The dream is that pathologists from anywhere around the world can learn and make diagnostic decisions as a group digitally, remotely, and rapidly.

Ultimately, X-WOW! is trying to establish an inclusive ecosystem for pathology. The dream is that pathologists from anywhere around the world can learn and make diagnostic decisions as a group digitally, remotely, and rapidly to minimize malpractice. As a start, we can help small labs achieve whole-slide imaging at one-twentieth of the full cost, and we are prototyping a simplified lab information system ( that will be freely available to help pathologists in resource-limited areas submit, review, and share cases seamlessly across labs. It’s still in the early stages, but we would welcome any feedback that helps us improve.

Achieving such an ambitious dream requires us to obtain resources and financial support for system hardening, data security, and regulatory framework enrichment. In May, we approached a number of investors to seek sponsorship; unfortunately, they were more interested in seeing how we can make a profit before they help us. That’s understandable, of course, but it’s not really our focus at the moment!

What difference can digital pathology make in developing countries?

It’s a tricky question to answer. In most developed countries, the funds are sufficient, but strict healthcare regulations often delay the transition to digital pathology. In developing countries, on the other hand, the regulations are less strict – which means that, with enough sponsorship and training, labs can theoretically go digital rapidly at a large scale, making cross-country and international collaboration for remote diagnosis much quicker and simpler. Digital pathology would bridge the gap between independent labs; they could stop sending boxes of slides to the larger labs through parcel post for second opinions and people could start to sign out regardless of their location.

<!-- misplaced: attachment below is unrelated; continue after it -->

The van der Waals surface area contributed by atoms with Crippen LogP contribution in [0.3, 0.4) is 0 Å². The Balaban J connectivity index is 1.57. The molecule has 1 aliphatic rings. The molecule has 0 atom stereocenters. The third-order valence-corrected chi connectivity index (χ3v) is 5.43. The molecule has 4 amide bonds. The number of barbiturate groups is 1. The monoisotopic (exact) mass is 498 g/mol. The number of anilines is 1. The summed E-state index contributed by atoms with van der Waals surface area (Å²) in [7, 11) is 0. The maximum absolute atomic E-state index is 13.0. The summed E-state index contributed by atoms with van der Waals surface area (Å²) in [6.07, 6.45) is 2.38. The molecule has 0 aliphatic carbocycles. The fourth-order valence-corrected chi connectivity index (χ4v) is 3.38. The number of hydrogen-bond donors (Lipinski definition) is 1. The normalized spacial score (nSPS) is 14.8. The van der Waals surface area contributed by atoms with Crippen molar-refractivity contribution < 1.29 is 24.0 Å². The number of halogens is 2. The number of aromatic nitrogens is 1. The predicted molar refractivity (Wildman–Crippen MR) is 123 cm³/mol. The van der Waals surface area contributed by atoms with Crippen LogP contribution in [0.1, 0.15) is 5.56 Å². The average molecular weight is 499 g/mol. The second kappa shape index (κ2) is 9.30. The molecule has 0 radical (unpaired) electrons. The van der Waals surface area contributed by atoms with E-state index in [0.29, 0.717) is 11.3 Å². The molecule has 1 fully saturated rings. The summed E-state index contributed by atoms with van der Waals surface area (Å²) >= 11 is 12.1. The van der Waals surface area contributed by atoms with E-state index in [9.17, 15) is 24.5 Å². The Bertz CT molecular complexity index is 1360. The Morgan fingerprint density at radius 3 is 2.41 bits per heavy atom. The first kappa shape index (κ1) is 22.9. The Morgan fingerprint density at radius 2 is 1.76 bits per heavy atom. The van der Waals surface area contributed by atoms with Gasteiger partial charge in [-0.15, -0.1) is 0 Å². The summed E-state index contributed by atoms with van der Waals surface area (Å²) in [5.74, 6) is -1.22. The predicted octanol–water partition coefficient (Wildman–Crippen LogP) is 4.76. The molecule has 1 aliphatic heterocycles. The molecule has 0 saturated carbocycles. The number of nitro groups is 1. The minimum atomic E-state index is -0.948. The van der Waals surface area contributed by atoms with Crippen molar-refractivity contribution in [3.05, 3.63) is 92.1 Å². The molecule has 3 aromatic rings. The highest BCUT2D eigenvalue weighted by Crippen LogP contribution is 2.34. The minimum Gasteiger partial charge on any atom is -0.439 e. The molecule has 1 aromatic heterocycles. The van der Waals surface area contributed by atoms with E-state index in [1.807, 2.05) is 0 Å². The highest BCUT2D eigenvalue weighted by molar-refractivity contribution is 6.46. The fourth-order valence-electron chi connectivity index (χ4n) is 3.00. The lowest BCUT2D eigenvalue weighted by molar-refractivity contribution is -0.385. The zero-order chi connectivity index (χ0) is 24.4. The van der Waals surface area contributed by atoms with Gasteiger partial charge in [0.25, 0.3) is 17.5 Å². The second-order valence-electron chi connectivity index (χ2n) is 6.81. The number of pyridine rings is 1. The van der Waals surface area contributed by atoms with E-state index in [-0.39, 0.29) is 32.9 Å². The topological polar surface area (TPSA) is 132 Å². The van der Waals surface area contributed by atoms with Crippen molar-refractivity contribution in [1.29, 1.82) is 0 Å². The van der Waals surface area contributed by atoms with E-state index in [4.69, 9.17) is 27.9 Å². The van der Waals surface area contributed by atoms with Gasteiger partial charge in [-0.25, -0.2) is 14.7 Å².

However, the unfortunate reality is that some of these countries have more than just a staff shortage. Some have no pathologists at all to look after a population of millions. Others have pathologists, but their labs have no internet access, digital storage, or computational power to transfer the digital slides – and even in those that do, power shortages are frequent occurrences. Some labs don’t even have the facilities to perform proper H&E staining. At Olaleke Folaranmi’s lab, for instance, their tissue processor stopped working. They have no funds to repair or replace it, and therefore no immunohistochemical staining, let alone digital pathology.